LessonPlanet: Building ELD Confidence Through Games

14 03 2012

By Jennifer Gunner – Posted February 22, 2012

Fun ways to get your English Learners involved in the classroom.

Through my experiences in the classroom, I found my intermediate to advanced English Language Learners had more challenges than their peers. Not only did they have to learn the content of the class, they had to learn it in a language with which they weren’t yet comfortable. Oftentimes, the questions they had in most of their classes would go unanswered because they weren’t confident in their English skills and didn’t want to be embarrassed. However, I found that they felt much less reticent to respond when their voices were hidden in the context of a crowd.

I began bringing games into my classroom to help these students build their confidence. Each of the following games can be modified for varying ELD skill levels. These games can be used for language practice, skill reinforcement, and best of all, some class fun!

Everybody Loves to Play Games

Never underestimate your students’ desire to write on the board. Splitting your class into two teams, select two volunteers from each team to come up to the board. You can use a list of vocabulary words from the current unit, a character list from the story you’re reading in class, or any other set of key terms. Call out the definition of each word, and the students at the board will scramble to write the correct term. Whoever finishes the word first (and spells it correctly) is the winner, and his or her team scores a point. That student remains at the board and the other team sends up another volunteer.

This is perfect for students who aren’t as proficient with writing English. Pictionary allows students to draw simple pictures to describe a key word or idea for his or her team to guess. Split your classroom into two (or more) groups, and choose one volunteer to draw on the board. Whisper or write the word to the student, and they will try to draw a picture that is explanatory enough for his or her classmates to guess.

Accommodation for Beginning – Early Intermediate Learners: Allow your students to choose from a list of words from your vocabulary list, or even from a long list of simple words.

Bring the popular family game to your classroom – with some modifications. First, let your students split into groups of 3-4, or group them yourself. With a list of five simple categories on the board (e.g. girls’ names, animals, cities in the United States), explain to students that they must think of one word per category in each round. Choose a letter to begin, and give groups one minute to think of each word. For example, in a round with the letter S, students would need to find a girl’s name that starts with S, an animal that starts with S, a city that starts with S, etc.

The trick of the game is to think of answers that no other team has listed. Groups need to write down their answers to keep them from modifying their lists. Ask for each answer, category by category, and give one point per team that has unique answers (if you’re using five categories, each round is worth five points).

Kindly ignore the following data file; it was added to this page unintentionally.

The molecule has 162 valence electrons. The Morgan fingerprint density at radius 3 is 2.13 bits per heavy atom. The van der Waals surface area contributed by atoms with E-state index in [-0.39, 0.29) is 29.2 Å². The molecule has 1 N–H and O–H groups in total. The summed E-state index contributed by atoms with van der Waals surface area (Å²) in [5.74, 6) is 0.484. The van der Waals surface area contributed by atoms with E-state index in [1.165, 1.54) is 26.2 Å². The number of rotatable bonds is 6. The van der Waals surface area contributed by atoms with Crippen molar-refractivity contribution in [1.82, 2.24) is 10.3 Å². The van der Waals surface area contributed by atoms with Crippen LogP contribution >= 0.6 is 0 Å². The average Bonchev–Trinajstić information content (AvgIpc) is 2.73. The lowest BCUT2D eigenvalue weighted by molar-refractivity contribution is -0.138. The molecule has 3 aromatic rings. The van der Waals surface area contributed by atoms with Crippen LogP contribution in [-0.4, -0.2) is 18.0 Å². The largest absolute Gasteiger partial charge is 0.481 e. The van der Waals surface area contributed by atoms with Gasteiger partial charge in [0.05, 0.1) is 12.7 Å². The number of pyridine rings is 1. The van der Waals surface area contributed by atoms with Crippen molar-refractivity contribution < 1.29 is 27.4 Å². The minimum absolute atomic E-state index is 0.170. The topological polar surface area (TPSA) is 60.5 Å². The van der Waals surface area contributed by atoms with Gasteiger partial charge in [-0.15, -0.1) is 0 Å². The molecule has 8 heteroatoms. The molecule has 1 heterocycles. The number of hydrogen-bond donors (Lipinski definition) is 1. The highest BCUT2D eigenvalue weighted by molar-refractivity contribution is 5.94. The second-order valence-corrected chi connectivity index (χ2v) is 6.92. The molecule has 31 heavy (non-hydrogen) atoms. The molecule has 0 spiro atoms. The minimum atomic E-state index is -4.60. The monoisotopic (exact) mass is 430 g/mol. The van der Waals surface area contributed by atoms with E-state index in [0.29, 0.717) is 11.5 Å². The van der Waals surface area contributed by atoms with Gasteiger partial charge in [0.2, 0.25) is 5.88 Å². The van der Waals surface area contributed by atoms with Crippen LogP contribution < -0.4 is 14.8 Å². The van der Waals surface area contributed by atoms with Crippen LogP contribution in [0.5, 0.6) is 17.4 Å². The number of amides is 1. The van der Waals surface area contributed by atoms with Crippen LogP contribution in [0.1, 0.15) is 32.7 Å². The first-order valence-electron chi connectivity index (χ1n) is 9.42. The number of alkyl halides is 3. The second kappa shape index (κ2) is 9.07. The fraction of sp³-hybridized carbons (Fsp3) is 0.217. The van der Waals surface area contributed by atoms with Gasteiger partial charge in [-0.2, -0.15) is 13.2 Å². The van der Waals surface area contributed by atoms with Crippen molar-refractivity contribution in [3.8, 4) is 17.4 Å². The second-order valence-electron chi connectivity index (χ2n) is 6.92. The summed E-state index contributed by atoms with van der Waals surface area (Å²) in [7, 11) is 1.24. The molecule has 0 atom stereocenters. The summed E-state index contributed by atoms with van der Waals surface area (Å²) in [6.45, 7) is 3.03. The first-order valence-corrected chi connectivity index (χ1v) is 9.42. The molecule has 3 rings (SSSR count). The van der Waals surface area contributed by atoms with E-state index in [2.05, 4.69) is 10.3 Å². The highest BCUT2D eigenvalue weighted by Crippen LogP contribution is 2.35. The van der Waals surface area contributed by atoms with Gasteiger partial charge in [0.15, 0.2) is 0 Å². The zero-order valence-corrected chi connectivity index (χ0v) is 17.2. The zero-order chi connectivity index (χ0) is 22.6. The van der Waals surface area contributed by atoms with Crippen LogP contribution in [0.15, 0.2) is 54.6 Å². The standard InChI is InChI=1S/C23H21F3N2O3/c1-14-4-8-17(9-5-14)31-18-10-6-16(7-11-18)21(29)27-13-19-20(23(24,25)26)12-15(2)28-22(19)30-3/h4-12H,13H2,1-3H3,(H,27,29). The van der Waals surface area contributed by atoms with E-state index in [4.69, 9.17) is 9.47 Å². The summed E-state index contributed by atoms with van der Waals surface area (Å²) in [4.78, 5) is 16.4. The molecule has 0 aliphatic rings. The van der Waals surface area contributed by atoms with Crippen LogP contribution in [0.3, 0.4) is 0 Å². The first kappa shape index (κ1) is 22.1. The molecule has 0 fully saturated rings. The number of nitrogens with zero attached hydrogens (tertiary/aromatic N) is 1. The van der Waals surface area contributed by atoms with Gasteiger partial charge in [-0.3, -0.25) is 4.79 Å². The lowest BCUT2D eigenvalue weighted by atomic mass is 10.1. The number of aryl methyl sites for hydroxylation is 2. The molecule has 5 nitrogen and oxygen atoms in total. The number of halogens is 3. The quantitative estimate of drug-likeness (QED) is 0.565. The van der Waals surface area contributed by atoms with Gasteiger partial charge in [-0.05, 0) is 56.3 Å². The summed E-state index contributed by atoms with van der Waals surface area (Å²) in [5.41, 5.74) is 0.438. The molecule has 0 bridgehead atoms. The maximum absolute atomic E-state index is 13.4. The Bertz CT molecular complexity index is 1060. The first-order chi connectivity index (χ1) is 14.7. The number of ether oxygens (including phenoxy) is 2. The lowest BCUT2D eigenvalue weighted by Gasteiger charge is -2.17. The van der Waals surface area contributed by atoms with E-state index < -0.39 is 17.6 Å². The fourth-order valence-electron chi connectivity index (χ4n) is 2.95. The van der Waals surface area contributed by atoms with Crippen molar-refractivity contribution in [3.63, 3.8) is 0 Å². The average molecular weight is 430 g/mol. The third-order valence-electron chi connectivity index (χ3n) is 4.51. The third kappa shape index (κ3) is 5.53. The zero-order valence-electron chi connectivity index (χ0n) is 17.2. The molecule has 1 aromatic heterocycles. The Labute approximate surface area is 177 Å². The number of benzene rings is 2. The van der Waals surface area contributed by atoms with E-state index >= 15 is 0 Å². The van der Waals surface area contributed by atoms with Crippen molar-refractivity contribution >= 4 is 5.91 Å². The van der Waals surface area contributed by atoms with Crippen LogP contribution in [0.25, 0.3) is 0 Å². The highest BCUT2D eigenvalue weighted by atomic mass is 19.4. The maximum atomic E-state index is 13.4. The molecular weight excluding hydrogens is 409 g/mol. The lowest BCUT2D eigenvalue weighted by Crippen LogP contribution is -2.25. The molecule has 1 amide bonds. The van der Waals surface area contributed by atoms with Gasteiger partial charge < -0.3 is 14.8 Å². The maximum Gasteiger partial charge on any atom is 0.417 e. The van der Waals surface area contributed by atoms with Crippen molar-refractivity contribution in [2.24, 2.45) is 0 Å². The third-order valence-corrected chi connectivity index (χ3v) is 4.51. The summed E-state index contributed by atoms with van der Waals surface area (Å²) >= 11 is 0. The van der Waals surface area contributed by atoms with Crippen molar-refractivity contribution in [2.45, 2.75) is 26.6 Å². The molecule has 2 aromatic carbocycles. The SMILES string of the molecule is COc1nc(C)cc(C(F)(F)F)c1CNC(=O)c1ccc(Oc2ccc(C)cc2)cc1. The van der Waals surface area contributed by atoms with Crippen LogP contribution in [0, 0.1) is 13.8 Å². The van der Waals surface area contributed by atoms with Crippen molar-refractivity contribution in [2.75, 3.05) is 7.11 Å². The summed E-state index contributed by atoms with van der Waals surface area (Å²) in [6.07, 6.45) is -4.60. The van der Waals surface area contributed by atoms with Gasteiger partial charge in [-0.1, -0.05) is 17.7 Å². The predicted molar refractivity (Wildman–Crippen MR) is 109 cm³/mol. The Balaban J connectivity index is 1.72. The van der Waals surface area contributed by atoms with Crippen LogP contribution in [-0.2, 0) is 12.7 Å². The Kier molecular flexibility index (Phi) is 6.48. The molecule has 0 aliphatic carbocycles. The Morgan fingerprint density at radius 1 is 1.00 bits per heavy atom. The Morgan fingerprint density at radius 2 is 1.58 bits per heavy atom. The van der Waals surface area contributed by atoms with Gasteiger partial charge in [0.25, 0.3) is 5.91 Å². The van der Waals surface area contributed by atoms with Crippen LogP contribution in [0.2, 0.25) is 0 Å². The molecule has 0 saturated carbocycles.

Accommodations for Beginning – Early Intermediate Learners: Take away some of the limitations – award more points to unique answers, and fewer points to similar answers. You can also increase time limits, simplify categories, or make larger teams.

Players of Taboo know the rules: You must describe the word on the top of the card to your team (baseball, for example). The only trick is you cannot use the five words on the bottom of the card (which might be park, game, catcher, team, or hat). I typically use the actual Hasbro version of the game in my classroom, with slight modifications.

First, I would go through the Taboo cards and take out cards that might be too difficult – political figures, or more advanced vocabulary words – or not appropriate for a school setting. Next, split your class into two teams and ask for two volunteers to come to the front of the room. The first student tries to describe the top word without using the bottom five, and the second volunteer looks over his or her shoulder to ensure that those five “taboo” words go unspoken (if the first volunteer slips up, the second team gets the point). Each word that the team guesses correctly gives them one point, and the volunteer can go through as many words as possible in the given time limit.

It is possible to play this game without purchasing the cards. Teachers can make their own cards using vocabulary words, with synonyms listed as the five bottom words. Additionally, students can make their own cards after becoming familiar with the way the game is played.

Accommodations for Beginning – Early Intermediate Learners: Give volunteers several cards to study ahead of time, allowing them to rehearse ways to describe the words. You can extend time limits, or even read the cards yourself to get teams to guess the proper term. A “junior” version of Taboo is also available from Hasbro, with simplified language and easier words.

(Full Story)





Leave a Reply

Fill in your details below or click an icon to log in:

WordPress.com Logo

You are commenting using your WordPress.com account. Log Out /  Change )

Google+ photo

You are commenting using your Google+ account. Log Out /  Change )

Twitter picture

You are commenting using your Twitter account. Log Out /  Change )

Facebook photo

You are commenting using your Facebook account. Log Out /  Change )


Connecting to %s

%d bloggers like this: